The Free-jazz trio lim, from Malmo, Sweden, display a proclivity for impromptu musical wanderings born from the imagination and bred through avant-garde techniques and Modern-free outgrowths. Their songs are mainly Blues-free tints moored by sparse rhythms and conditioned with bluesy wavelengths emitted from Henrik Frisk’s saxophone, David Carlsson’s bass, and Peter Nilsson’s drum strides. Their freelance quills and coiling textures have a common factor with avant-garde performances by Grachan Moncur III, Albert Ayler, and Pharoah Sanders. The absence of defining melodies gives the songs a free-for-all form with installations of dawdling notes, sauntering rhythms, and improvised musical ideas. The mobility and shapes of the sonic craters and composites are personally determined by their creator, crafting a plethora of disoriented and contorted sound constellations.
Lim’s current album, their sophomore release Superlim, is Sound Art at its highest level of freedom. The music has reflections of the experimental jazz phrases presented in the ‘60s avant-garde films made famous by director Federico Fellini and still practiced in many Parisian jazz parlors. From the start, the listener feels like an observer with tracks like "Shulaffel" and "Vito" spritzing drum strokes and pacifying bass tugs as sprinting saxophone notes poke through the rhythm links, sprouting tingling outgrowths along the chord progressions. There is a sense of uncertainty in the sax notes about what to play and where to go as the instrument pulses interact and act as a catalyst for each others frequencies and nebulas. The direction and progression of the instrument lines are unpredictable, testing the waters and taking risks, curiously venturing outside of the Blues-jazz discipline.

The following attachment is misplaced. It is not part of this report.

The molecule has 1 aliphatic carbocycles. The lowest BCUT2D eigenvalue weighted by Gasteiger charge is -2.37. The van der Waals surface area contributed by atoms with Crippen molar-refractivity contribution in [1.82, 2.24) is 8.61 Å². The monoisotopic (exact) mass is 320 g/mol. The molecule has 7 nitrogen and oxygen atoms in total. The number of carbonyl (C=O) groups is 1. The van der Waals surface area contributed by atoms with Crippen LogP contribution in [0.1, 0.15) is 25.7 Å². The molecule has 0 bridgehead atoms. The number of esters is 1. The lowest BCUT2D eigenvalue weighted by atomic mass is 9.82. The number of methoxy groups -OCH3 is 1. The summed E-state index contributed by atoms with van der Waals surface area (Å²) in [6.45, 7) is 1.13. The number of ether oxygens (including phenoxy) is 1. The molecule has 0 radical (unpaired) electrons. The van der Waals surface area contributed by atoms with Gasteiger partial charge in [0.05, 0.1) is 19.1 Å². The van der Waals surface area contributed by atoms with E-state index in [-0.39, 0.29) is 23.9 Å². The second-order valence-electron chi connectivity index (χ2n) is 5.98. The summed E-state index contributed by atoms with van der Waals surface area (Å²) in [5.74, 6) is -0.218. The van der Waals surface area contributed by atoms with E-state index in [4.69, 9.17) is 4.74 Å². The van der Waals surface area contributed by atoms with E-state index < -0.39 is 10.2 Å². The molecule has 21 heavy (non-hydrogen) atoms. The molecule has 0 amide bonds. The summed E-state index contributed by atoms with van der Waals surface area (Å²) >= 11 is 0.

The drifts in the series of notes are extemporized and inventively orchestrated, making the listener a mere watcher of this expedition. At times, the music has an opiate feel like "Nephilim" and "Getting’ Tage," possessing a Stoner-jazz inflection, and at other times, the music is like Math-jazz manipulating the notes configurations and brightness like on the tracks "Captain Anna (And His Crew)" and "TraneBird." Sax notes are inverted, exaggerated, elongated, and shortened at whim, fluxing between languid and dizzying motions. The final track "Re: Happy" tests different sonic combinations, varying the tempo and stanza ranges and thickening up the textures. Notes are more stressed and hurried creating a formation of bristling dynamics.
Lim’s tooling with rhythms and notes resonance explores organic movements and shapes of sounds. The band which formed 10 years ago, builds a forum for rhythmical freedom and contorted structures that bend and twist in ways that are completely unique and avant-garde. Ancient folk tales insist that the power of three is extremely potent and lim shows that to be certifiably true.